I read something in the news yesterday that got me thinking. Due to the heat and the lack of substantial rainfall over the last few years, some of the rivers are threatening to run dry.
I live on an island. We don't have that snowpack that they do on the mainland - melting glaciers and that kind of thing.
What we do have are a lot of hydro dams. That's basically the main source of electrical power for the whole province. So much so that we don't have 'electric bills' we have 'hydro bills'. There is one pseudo-government company that provides and maintains all electrical hydro services for the provance. Because of this, there has been little to no incentive to seek other sources of electricity (or 'hydro' as it's called here). A centralized power system works for the hydro company and the government. It also means some of the cheapest hydro electrical rates in the world. As a customer, I like this last point very much. I have plans to go off grid in about 10 years when the roof needs re-doing we will install solar panels and maybe a little wind generator. But there's no rush because hydro is so cheap here.
The thing about hydro is that it requires water. With the weather patterns over the last four years, we have a lot less water than we used to.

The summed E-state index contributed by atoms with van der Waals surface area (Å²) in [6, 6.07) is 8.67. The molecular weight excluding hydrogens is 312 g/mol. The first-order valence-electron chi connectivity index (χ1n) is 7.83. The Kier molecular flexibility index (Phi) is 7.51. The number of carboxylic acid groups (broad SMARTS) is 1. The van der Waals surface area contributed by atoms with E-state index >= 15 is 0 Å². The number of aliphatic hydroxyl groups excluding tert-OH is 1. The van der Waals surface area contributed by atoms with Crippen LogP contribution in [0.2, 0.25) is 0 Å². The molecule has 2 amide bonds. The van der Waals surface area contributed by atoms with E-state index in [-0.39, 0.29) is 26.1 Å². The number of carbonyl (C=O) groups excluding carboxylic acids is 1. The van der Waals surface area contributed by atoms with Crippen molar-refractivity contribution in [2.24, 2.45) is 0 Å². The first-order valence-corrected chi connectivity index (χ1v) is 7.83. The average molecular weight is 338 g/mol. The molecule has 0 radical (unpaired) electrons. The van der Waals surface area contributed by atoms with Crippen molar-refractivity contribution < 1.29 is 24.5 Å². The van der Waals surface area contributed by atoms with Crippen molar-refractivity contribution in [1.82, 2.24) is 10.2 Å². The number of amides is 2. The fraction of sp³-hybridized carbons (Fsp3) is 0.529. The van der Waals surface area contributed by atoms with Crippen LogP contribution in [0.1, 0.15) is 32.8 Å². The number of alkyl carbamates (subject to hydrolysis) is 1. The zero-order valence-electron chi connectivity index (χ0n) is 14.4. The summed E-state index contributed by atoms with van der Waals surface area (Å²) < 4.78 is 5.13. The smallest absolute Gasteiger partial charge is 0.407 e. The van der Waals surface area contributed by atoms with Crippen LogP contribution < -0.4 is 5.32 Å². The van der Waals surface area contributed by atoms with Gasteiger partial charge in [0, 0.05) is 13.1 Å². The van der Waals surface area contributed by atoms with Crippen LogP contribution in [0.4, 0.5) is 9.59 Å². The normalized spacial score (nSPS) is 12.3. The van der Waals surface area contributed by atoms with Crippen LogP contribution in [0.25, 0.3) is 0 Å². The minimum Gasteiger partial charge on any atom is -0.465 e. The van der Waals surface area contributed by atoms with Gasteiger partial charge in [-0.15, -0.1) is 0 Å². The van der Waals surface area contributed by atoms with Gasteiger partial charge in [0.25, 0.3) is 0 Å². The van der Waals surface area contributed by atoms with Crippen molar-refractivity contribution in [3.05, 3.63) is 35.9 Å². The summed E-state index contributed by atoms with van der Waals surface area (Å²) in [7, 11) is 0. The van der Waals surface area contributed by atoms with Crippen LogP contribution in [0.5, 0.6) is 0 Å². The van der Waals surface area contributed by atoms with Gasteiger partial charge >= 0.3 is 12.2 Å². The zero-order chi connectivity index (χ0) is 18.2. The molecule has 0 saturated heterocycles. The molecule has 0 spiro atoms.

In the news, they mentioned that if we don't get rainfall at our regular time, there is a chance some of the dams might not work properly.
It got me thinking what life would be like without constant power.
They would probably start turning off electric a few hours of the day, in which case get a battery pack to charge during the non-peak time.
Setup some type of co-generation heat and electricity for the winter, the extra heat could also run AC units in the summer.
This probably means more natural gas imports to your island.
You could conserve by using less electronics and AC and kitchen appliance (fridge, hot plate, etc). Sun dry vs electric dryer, etc etc
This is part of our plan for going off-grid, to get in the hobbit of using as little hydro as possible. Our electrical uses at home are pretty low. No AC or anything like that. Just cooking, cleaning, well, and Our neighbours spend between 14 and 17 times more on hydro than we do.
It's just interesting to me that I never thought the hydro could be interrupted like that. We are too well trained here.
It's interesting to see how the weather effects us.